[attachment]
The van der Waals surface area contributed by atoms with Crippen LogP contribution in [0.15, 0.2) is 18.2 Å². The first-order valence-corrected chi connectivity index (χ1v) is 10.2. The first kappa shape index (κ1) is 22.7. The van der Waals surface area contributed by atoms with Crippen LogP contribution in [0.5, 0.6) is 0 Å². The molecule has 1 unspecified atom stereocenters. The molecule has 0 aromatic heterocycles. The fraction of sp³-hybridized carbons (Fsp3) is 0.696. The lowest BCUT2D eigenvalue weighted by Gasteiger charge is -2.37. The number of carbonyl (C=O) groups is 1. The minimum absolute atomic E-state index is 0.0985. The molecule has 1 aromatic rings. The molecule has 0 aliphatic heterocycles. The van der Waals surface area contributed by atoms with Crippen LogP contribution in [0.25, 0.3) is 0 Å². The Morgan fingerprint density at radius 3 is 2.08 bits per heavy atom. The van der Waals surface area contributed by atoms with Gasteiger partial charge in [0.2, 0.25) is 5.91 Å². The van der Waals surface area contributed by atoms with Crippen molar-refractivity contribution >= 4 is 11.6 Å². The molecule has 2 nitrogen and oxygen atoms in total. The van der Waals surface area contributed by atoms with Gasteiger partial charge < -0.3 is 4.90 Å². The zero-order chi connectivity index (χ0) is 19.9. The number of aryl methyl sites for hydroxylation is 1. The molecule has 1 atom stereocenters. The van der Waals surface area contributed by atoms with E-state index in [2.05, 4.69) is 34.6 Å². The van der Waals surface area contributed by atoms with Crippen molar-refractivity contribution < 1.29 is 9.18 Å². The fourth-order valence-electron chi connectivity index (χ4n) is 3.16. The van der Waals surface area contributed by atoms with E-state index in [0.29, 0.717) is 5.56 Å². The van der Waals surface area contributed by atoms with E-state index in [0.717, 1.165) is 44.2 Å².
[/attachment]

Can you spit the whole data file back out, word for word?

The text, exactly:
The van der Waals surface area contributed by atoms with Crippen LogP contribution in [0.15, 0.2) is 18.2 Å². The first-order valence-corrected chi connectivity index (χ1v) is 10.2. The first kappa shape index (κ1) is 22.7. The van der Waals surface area contributed by atoms with Crippen LogP contribution in [0.5, 0.6) is 0 Å². The molecule has 1 unspecified atom stereocenters. The molecule has 0 aromatic heterocycles. The fraction of sp³-hybridized carbons (Fsp3) is 0.696. The lowest BCUT2D eigenvalue weighted by Gasteiger charge is -2.37. The number of carbonyl (C=O) groups is 1. The minimum absolute atomic E-state index is 0.0985. The molecule has 1 aromatic rings. The molecule has 0 aliphatic heterocycles. The van der Waals surface area contributed by atoms with Crippen LogP contribution in [0.25, 0.3) is 0 Å². The Morgan fingerprint density at radius 3 is 2.08 bits per heavy atom. The van der Waals surface area contributed by atoms with Gasteiger partial charge in [0.2, 0.25) is 5.91 Å². The van der Waals surface area contributed by atoms with Crippen molar-refractivity contribution >= 4 is 11.6 Å². The molecule has 2 nitrogen and oxygen atoms in total. The van der Waals surface area contributed by atoms with Gasteiger partial charge < -0.3 is 4.90 Å². The zero-order chi connectivity index (χ0) is 19.9. The number of aryl methyl sites for hydroxylation is 1. The molecule has 1 atom stereocenters. The van der Waals surface area contributed by atoms with E-state index in [2.05, 4.69) is 34.6 Å². The van der Waals surface area contributed by atoms with Crippen molar-refractivity contribution < 1.29 is 9.18 Å². The fourth-order valence-electron chi connectivity index (χ4n) is 3.16. The van der Waals surface area contributed by atoms with E-state index in [0.29, 0.717) is 5.56 Å². The van der Waals surface area contributed by atoms with E-state index in [0.717, 1.165) is 44.2 Å².